Fairtree Global Equity

Fairtree Global Equity

The fund has been a top quartile performer since it changed its approach at the end of 2019.

For the first three years after its launch in January 2017, the Fairtree Global Equity Prescient fund used a fully quantitative process under the management of Citywire AA-rated Rademeyer Vermaak. However, when Vermaak took up a new position with Stanlib at the end of 2019, Fairtree decided to shift its focus.

Since December 2019, the fund has adopted more of the approach used by Citywire AAA-rated Stephen Brown and AA-rated Cor Booysen in running the firm’s highly successful local equity portfolios, particularly the Fairtree Equity Prescient fund.

‘We still use the quant skills that we have in the team, but we are using completely different metrics,’ said Cornelius Zeeman, who co-manages the Global Equity fund with Andre Malan. ‘They are now aligned to our local investment philosophy focusing on free cash flow generation and earnings growth, and being style agnostic.’

So far, the switch has proved successful. In the 18 months since adopting the new philosophy – from 1 January 2020 to 30 June 2021 – the Fairtree Global Equity Prescient fund has returned a cumulative 38.1%. This is both ahead of its benchmark – the S&P Global 1200 – and comfortably top quartile in the ASISA global equity general category.

According to Morningstar, the average return for funds in this sector over this period is 31.4%.

Flexible screening process

‘We have coded more than 25 metrics that we use for screening stocks, but we also discriminate in terms of which metrics we use and the weights we use in the model for different sectors,’ Zeeman told Citywire South Africa. ‘For example, EV/Ebitda [enterprise value divided by earnings before interest, taxes, depreciation, and amortisation] is very important in capital-intensive sectors like mining and energy. So, it has a high weighting when we look at those types of stocks.’

Another example would be price-to-book, which Fairtree uses as a significant metric when screening banks and property stocks where balance sheets are fairly valued. For tech companies, however, it can be disregarded altogether.

‘Historically, where industry was capital intensive, price-to-book was a very relevant and important metric,’ Zeeman said. ‘But these days you want to invest in companies that are capital light. You can’t penalise a company in the tech sector for having a high price-to-book ratio because it is a reflection that they don’t need to invest a lot of capital to grow.’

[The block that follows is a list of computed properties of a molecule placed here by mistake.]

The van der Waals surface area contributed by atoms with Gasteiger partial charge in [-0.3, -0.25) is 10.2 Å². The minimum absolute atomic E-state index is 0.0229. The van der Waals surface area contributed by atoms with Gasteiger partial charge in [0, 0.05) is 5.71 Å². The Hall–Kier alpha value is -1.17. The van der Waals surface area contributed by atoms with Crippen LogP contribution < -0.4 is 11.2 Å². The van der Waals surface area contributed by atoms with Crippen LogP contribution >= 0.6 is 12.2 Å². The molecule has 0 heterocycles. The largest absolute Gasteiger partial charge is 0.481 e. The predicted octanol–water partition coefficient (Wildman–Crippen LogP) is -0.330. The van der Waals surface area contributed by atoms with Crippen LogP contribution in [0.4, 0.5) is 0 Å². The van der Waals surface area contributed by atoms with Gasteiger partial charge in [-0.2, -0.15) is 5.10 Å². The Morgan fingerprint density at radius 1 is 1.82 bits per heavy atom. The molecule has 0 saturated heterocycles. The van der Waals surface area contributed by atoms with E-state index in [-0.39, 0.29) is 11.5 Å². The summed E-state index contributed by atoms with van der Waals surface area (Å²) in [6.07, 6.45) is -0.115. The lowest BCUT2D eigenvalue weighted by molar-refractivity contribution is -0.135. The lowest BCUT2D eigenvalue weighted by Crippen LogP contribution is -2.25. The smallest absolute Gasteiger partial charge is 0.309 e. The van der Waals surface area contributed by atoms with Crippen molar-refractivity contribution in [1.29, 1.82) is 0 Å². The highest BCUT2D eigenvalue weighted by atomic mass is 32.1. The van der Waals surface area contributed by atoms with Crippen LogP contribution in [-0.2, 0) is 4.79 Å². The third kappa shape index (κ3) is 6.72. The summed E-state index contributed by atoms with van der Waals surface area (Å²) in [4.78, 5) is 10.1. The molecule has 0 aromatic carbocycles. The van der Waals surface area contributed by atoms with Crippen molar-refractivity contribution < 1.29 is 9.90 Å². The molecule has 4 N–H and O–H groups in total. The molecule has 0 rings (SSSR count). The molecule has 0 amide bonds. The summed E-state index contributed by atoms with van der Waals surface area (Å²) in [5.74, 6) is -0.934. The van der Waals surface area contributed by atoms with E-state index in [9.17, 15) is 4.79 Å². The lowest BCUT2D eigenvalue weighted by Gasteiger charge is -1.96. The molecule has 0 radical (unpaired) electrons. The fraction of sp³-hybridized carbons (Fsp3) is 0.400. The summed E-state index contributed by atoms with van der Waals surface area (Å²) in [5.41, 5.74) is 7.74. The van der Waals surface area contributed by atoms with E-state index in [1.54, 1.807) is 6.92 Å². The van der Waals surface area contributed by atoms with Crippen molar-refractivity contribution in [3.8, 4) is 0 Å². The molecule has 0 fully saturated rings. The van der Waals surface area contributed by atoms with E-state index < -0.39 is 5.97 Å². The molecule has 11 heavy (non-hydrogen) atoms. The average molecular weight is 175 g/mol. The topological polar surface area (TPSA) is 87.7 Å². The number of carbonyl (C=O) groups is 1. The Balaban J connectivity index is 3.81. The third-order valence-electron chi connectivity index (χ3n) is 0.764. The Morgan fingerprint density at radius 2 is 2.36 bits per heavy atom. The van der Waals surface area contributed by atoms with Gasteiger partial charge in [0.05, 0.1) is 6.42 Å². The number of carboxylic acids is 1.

Fairtree therefore upweights growth and momentum metrics when looking at the technology sector.

Getting active

Zeeman added that the quantitative tool screens a universe of more than 2,500 global stocks on this basis, and produces a model portfolio of around 150 holdings. This is done within active constraints, that limit overweight or underweight positions to no more than 3% in the portfolio, or 30% of the benchmark weight.

‘We have that on a sector, country and stock level,’ Zeeman said. ‘The idea is to give the investor the same beta profile as the index, but because the benchmark is so fragmented you can still have a portfolio that has similar characteristics to the benchmark, but a high active share. Our active share is 70%, which enables us to deliver alpha even though we still have a very high correlation to the benchmark.’

The fund managers do not, however, simply implement the model portfolio. An expanded global equity team at Fairtree is able to take active views based on both top-down and bottom-up analysis.

‘For example, if the model doesn’t like banking stocks because this is a lower quality, structurally challenged sector, but we feel that inflation is coming and interest rates will rise, then we’ll make a top-down call to own more banks,’ Zeeman said. ‘Or, if based on fundamental bottom-up work, we think that the model doesn’t appreciate Apple, but we understand how powerful the ecosystem is, how sticky the customer is, how it is becoming more a subscription service and that earnings will be less cyclical, then we will own more Apple.’

Being adaptable

Zeeman believes this active intervention has been a key driver of the fund’s recent outperformance.

‘We think it’s very important to be able to adapt,’ he said. ‘The model will have a bias to quality and growth-type companies, so it performed very well post-Covid. But when we had the vaccine announcement in November, we said that the world is going to start to price in a recovery and we need to own more cyclical, lower quality stocks.’

For the year-to-date, the fund has outperformed its benchmark, with a significant contribution from its overweight in cyclical sectors like materials and energy.

The fund has, however, also remained overweight tech and growth stocks. Amazon, Microsoft, Apple, Facebook, Alphabet, Prosus and Tencent are its top holdings.

‘We fund that overweight by being underweight in defensives – consumer staples, food retailers, telcos and pharma stocks,’ Zeeman said.

Hedge fund DNA

As the fund is only R451m Zeeman is also comfortable that he and Malan are able to react quickly if anything should change in their thesis.

‘We focus on big liquid stocks, so the fund is extremely nimble,’ he said. ‘We can easily change our view if the circumstances change. That is inherently part of the process.

‘Our background is in hedge funds, so it’s part of our DNA to be able to react quickly. We also don’t take extremely big bets. We have 150 stocks in the portfolio, and we won’t go to a zero weight in big sectors or stocks. We will still own a little.

‘We think that the fund is diversified enough to withstand any short-term volatility, and over the long term the process should shine through as quality growth stocks reward you over time.’

By Patrick Cairns

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